On Friday, you’ll finally be able to see
John C. Reilly
take center stage. He’ll be playing Dewey Cox in
Walk Hard (94
percent on the Tomatometer), an absurdist spoof
on troubled musicians and the Hollywood biopics that their life stories spawn,
and for this week’s Total Recall, RT takes a look at some of the memorable
fictional troubadours that have crooned the silver screen.
It doesn’t take a Grammy winner to see why actors are drawn
to biopics. Good actors make a living playing made-up characters, but it
takes a great one to convince a crowd of millions that they can emulate the
mannerisms, speech patterns, and attitude of a musical legend. Plus, said great
actor gets to sing, play an instrument, go through a "dark period,"
get saved or die a gnarly death. Pull all of this off and critics will dish out the
praise. There might even be a gold statuette waiting in the wings come February. Gee,
all that attention wouldn’t go to an actor’s head, would it?
While acting calisthenics and musical artist movies go hand
in hand, spoof humor enters the equation just as easily. We can mention films
and groups like
A Hard Day’s
Night (100 percent),
(88 percent), and The Monkees,
but let’s jump forward to 1984. The year’s headliner: the loudest (and funniest)
band in the world, Spinal Tap!
Spinal Tap is the story of a witless, second-string
British hard rock band (played by
Christopher Guest, and
Shearer) in the midst of a sharp decline. A tour to promote their latest album,
Smell the Glove, has hit a number of snags, including low ticket sales,
concerns that their new album cover is sexist (not sexy!), internal tensions,
malfunctioning and/or poorly designed stage props, and the fact the band’s
drummers consistently die under bizarre circumstances. Director
Rob Reiner also
stars as a filmmaker shooting a documentary about the band; in interviews, he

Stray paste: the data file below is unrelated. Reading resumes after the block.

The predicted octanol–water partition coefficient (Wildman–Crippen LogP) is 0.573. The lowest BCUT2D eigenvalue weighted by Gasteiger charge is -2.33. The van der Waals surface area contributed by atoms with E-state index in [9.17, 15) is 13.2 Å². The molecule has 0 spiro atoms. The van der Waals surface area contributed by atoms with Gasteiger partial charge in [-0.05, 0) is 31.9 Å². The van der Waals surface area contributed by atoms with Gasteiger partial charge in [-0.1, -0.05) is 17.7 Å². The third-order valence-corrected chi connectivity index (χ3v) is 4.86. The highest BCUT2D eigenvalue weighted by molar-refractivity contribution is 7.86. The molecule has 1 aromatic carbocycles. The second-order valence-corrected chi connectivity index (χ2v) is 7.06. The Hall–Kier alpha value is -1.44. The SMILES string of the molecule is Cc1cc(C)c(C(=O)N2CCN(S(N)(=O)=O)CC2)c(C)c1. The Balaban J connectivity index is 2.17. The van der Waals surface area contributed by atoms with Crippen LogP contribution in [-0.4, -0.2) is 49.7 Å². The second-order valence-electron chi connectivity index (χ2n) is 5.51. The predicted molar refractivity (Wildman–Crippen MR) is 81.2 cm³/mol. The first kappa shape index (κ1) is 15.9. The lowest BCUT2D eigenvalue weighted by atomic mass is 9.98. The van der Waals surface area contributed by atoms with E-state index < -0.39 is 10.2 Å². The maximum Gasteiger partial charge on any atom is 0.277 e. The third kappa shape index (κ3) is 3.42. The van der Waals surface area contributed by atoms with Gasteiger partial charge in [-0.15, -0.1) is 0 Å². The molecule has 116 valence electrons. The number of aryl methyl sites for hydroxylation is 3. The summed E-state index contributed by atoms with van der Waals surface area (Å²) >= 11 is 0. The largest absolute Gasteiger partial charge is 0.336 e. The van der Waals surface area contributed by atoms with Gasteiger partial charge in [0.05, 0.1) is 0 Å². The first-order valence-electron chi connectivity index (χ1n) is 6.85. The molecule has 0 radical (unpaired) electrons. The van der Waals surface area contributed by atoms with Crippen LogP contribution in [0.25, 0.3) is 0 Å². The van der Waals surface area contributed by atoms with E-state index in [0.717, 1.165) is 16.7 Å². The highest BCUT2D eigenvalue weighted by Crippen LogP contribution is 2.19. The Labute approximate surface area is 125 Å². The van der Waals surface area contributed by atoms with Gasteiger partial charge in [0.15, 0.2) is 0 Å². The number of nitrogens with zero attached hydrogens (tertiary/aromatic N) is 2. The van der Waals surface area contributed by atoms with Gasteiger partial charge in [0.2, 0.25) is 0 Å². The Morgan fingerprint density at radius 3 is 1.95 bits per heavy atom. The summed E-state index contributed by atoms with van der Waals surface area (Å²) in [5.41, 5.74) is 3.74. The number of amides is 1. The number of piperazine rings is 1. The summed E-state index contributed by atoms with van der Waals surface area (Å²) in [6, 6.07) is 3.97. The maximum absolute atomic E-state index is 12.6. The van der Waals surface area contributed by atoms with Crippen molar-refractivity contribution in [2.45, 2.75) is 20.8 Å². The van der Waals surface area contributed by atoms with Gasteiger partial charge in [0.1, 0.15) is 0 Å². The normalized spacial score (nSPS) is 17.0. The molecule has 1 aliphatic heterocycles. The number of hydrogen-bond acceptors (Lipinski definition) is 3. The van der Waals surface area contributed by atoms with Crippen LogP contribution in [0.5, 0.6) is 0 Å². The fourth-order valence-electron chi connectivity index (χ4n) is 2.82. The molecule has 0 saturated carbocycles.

gleans profound insight into why the band’s amps go up to 11, and how much more
black one of their album covers can be. (The answer is none. None more black.)
Perhaps the most undervalued aspect of the film is that
Spinal Tap’s songs are good. Gleefully stupid, filled with profane double
entendres, such cuts as "Tonight I’m Gonna Rock You Tonight," "Big Bottom," and
"Heavy Duty" may not be in the same league as AC/DC, but they’re far more
entertaining — and tuneful — than your average Whitesnake record. "It stays so
wickedly close to the subject that it is very nearly indistinguishable from the
real thing," wrote Janet Maslin in the New York Times.
In addition, the film features hilarious parodies of
classic rap videos (send-ups of C&C Music Factory-style hip-house and PM Dawn’s
hippie-rap are especially devastating) and some sublimely silly moments
(especially a scene in which a "Rap Against Violence" presentation to an
elementary school class quickly devolves into a brawl between N.W.H. and a rival
crew). Some of the jokes are a bit dated, while others (as when the group gets
lost backstage, or the fact that the group’s managers are constantly being
killed) are almost direct rips from Spinal Tap. But anyone who loves
rap’s golden age will find a lot of big laughs here. And even some of the
throwaway gags — Tasty Taste has a necklace with a bowling trophy on the end;
one of the groups on tour with N.W.H. is an all-female ensemble called Parsley,
Sage, Rosemary ‘n’ Thyme — are at least good for a chuckle. "It’s sad that this
film has been relegated to cult oddity status," wrote Mike Bracken of Mike
Bracken’s Horror Films. "If you like rap music, biting satire, or are just
looking for something different, check this out."
Most artists pay respects to the masters in subtle homages.
Woody Allen, on the other hand, wears his inspirations on his sleeve. One
doesn’t have to look further than Isaac Davis rattling off his favorite things
in the world into a tape recorder in
percent), or the color recreations of
Brothers skits in
Everyone Says I Love You
(82 percent) for evidence. Sweet and Lowdown is
quick to call Emmett Ray "the second greatest guitar player in the world" — a
droll joke and direct reference to guitar maestro Django Reinhardt. Ray passes
out during a chance encounter with Reinhardt and several facets of Ray’s
behavior — he’s reckless, a gambler, and has just as much luck as he does
talent — mimics Reinhardt’s. But it could be said those are common strains in
any musician’s life. After all, moral disintegration makes for great idols.
If you can’t get your fix from these fictional musical biopics, there are a number of other notables sure to tickle your funnybone and
tap your feet. There’s the Beatles-skewering mockumentary The Rutles: All You
Need is Cash (88 percent), featuring cameos from
Paul Simon, and
Tom Hanks‘ sweet, energetic
You Do! (91 percent) tells the
story of a fictional Beatle-esque band’s brief moment in the sun.
lampoons gangsta rap in CB4 (63 percent), and the
Beyond the Valley of the Dolls (62 percent) is the
X-rated tale of the trials and tribulations of an all female rock band. Rock on!